Massive turnout at Mandurah interclub tri

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It doesn’t get any better than this. The 25th annual Mandurah Tri Club interclub championships were an absolute blast with Perth Hills Tri Club showing how it’s done.

Triathlon is mostly an individual pursuit but once a year we compete club against club. Our little club had 30 participants (that’s more than 40% of eligible members) and a huge support crew out for this fun club event.

The weather was perfect with temps in the high 20s, calm waters and a light breeze. A new transition area and run course provided plenty of entertainment for the spectators (not least of all the competitors trying to navigate the last km of the run leg).

Abdul and James had a great day, backing up from Saturday’s Power Station tri and the novice crew gave a great showing with Alex, Crystal and Trish making it look easy. Trish took a spill on the bike course and got herself some gravel rash to show for it but she powered on for a strong finish. All of our coaches were on course with Coach Yanti still recovering from a 10km open water swim the day before and Coach Peta having a great race in prep for Busso.

Top male finishers: Matt Snell, James Maycock, Mike Burns

Top female finishers: Emma Moon, Peta Woodland, Floora De Wit

 

Wolves fire up at power station

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The Power Station Triathlon was a fast, fun event with a few members from the Perth Hills Triathlon Club competing. A late change during the week to the transition area meant the swim course was altered, the bike course had a new start and finish and the run was reversed. This didn’t deter the three wolves who were pumped and ready to go.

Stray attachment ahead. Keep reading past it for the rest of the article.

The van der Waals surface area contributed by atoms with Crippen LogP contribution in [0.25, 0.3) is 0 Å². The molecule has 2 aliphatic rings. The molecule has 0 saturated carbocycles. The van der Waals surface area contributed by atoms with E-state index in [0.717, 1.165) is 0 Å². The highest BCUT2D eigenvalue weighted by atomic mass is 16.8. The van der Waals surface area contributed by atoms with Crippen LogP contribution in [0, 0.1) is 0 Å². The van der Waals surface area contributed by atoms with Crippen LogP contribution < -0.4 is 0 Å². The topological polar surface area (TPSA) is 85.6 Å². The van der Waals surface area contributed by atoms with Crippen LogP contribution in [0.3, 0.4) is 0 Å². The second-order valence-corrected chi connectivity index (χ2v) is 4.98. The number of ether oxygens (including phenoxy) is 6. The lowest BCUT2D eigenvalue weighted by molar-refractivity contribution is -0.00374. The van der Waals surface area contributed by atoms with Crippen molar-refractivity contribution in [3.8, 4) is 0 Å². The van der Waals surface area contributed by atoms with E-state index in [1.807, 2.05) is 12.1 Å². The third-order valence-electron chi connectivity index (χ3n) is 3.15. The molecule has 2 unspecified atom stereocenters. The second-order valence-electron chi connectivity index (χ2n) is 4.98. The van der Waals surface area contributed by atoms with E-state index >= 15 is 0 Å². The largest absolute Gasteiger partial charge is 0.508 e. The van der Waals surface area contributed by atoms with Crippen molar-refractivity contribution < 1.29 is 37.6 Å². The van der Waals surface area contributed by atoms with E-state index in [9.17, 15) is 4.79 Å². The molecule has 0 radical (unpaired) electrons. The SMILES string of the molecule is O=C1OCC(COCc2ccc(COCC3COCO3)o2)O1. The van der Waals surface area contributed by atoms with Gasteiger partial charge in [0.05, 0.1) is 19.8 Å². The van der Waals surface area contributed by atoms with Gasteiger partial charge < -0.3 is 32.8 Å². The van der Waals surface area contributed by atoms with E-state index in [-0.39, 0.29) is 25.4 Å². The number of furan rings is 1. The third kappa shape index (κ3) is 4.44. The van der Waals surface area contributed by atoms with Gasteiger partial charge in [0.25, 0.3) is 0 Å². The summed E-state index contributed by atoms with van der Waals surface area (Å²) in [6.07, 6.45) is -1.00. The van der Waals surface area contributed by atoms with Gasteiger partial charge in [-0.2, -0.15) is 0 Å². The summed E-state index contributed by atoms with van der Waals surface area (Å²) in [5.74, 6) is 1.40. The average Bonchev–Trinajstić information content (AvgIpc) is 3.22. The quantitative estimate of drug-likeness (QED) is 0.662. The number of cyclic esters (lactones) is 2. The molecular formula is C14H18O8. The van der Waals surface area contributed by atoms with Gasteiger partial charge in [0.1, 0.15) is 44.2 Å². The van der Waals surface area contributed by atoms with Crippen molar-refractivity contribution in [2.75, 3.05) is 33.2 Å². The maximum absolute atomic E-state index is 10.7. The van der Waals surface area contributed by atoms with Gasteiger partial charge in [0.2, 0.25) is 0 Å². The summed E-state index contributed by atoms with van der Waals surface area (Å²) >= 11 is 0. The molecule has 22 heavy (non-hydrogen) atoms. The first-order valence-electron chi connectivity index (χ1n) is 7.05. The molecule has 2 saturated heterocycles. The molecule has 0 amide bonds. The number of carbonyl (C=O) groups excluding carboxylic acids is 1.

The course consisted of a 750m swim, 23km ride and a 4km run. The swim was made easier as almost all of it was with the current. The ride was made up of five laps with a lot of tight turns and a couple of railway crossings. The run was two laps along the windy coastal path. A very flat course meant the hills were not calling today.

Jason was at his first ever triathlon and thought it would be a good idea to see what it was all about before racing in the 70.3 at Busselton next week. He was 3rd fastest out of the water, held his own on the bike and finished 7th in his category.

James thought it was a fun and friendly event and a good way to start off the season. He was only a few seconds behind Jason on the swim and ride but smashed out a 16:50 4km run to finish in a time of 1:13:57. A nice way to stretch out the legs before resting up for the Mandurah Interclubs the following day.

Abdul came into the event thinking he would take it easy as he was also racing at Interclubs on Sunday. He started off by coming out of the water 13th in a time of 15:15. He enjoyed the tight turns on the bike course but was missing the hills and almost lost count of how many laps he had done. A solid run gave him a total time of 1:22:46.

A great day was had by all with another event done for the season but with plenty more to come.

Sufferfest Rottnest 2017

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Ten wolves headed over to beautiful Rottnest Island for the aptly named Sufferfest event however it seems all eyes were on the two metre shark which saw the first group of swimmers pulled from the water and all further swim legs cancelled.